My Life in France

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In 2015, my husband and I watched the film Julie and Julia. I thought that “Julie” was whiny and unlikable. Despite all of Amy Adams’s efforts to make Julie adorable, I thought that the real life character being portrayed on the screen was dull and forgettable. But, I loved her concept. I thought that her efforts to cook and blog her way through Mastering the Art of French Cooking was genius. And Meryl Streep gave a perfect performance in the role of Julia Child.

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Growing up in the 80’s, I was aware of Julia Child, and I knew that she had a cooking show on t.v., but I knew little else about her. Some of my friends were avid “Saturday Night Live” watchers, and I have a fuzzy memory of Dan Aykroyd doing a SNL sketch of Julia in “The French Chef.” Sadly, this rather vulgar skit formed my adult opinion of Julia Child for more than ten years. It was not until, as young parents, my husband and I started watching The Food Network that I began to understand how revered Julia Child was by master chefs.

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When Julie and Julia came out, we had little babies and were too busy to go to the theater. I was intrigued but overwhelmed and promptly forgot about it. Years later, when the babies were bigger and we had a Netflix subscription, my husband and I enjoyed a date night on the couch watching this intriguing look inside Julia Child’s life. I was absolutely smitten with Meryl Streep’s portrayal of Julia Child, and I had to know more about this legendary, second-career chef.  

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The 2009 film, Julie and Julia, was based on a true story book by Julie Powell called, Julie and Julia: My Year of Cooking Dangerously. I have not read the book. The film chronicles modern Julie Powell and her year of cooking and blogging her way through Mastering the Art of French Cooking. Running concurrently, the film also chronicles Julia Child’s story from her time in France up through the relative present. At one point in the movie, the two women are scheduled to meet. I won’t go into detail because I don’t want to spoil the film.

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Despite me not liking Julie’s character, the film shows a home cook who is doing exactly what Julia Child wanted the American home cook to do. And I found that very intriguing. So, while the film treated me to a look inside Julia Child’s storybook life, it also gave me the sense that Julia Child is accessible to me, through her cookbooks, in the same way that she was accessible to Julie. This approach endeared Julia Child to me and made me want to know her. Since she died in 2004, the closest that I am going to get to knowing her is to meet her in her books. Namely, her memoir, My Life in France.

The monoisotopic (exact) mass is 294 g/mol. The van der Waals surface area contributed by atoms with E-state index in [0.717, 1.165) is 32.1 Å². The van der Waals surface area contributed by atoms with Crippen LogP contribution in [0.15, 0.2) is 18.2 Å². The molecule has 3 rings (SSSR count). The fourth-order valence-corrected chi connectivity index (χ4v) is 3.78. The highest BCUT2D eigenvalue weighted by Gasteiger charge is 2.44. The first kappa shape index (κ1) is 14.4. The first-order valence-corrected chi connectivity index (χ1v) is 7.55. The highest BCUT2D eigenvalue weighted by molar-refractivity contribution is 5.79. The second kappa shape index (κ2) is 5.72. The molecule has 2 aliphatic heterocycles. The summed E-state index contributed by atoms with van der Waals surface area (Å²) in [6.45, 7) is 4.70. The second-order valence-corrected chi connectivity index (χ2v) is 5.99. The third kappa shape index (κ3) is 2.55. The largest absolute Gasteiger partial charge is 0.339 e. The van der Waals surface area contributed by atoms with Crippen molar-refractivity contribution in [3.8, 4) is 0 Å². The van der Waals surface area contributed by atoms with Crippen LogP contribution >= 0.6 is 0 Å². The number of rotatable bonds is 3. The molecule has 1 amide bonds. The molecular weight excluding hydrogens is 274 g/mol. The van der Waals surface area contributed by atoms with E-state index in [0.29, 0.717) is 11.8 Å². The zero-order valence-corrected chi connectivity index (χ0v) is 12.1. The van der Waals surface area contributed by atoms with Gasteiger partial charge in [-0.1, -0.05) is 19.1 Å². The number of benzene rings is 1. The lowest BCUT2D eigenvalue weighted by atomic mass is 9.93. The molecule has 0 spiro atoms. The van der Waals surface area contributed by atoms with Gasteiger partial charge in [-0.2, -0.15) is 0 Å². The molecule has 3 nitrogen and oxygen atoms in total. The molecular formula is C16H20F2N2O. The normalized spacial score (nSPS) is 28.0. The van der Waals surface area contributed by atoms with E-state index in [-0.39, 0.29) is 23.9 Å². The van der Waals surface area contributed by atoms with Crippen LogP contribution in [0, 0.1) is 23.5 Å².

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And so, I did what Julie did. I got a copy of My Life in France, as well as some of Julia’s cookbooks, and I marveled at this woman’s creative genius, her attention to detail, and her colorful life. She was a force!

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I have read My Life in France twice. Once in 2015 and again this fall. Each time, I was swept up in her story and I delighted in her tenacity. I can’t stand her politics, I don’t like her self-centeredness, and I think that I would have had a hard time really feeling cozy in her company. But! Oh, how I relish her culinary artistry! Her drive to know, understand, and love every nuance of food. This exciting and fascinating memoir transported me to France. I felt like I was in the market with her exploring gamebirds. I longed to see the restaurants she was describing. I found myself trying to get a peek of Paul Child hiding behind the counter in their t.v. show “The French Chef.” Her story is darn good reading. She lived a storied life and the memoir captures the excitement of it.

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Julia was everything that I am not: tall, exuberant, extroverted, liberal, emotionally unreserved, confident in the face of failure, and eccentric. But she was everything I want to be in the kitchen: courageous, creative, extremely technical, and endlessly patient. Like her or not (I can’t help but love her), she was a master worth studying.

The audiobook version of My Life in France is very well done. The narrator has an authentic French accent in the right places and is easy on the ears.

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A word about suitability for young listeners/readers: most of this book is pretty wholesome. I did not worry much about littles overhearing it while I carried it around the house with me. If there is any offensive language, I missed it in both of my readings. I don’t remember any lewdness. For teens interested in biographies or chefs, this is probably a good read. Conservative Christian parents will want to know that Paul and Julia Child were unreligious and held progressive views of morality and politics. This bias runs in a thick vein throughout her memoir. Julia is not insulting of those who hold traditional values, she just assumes that conservative values are wrong.

 

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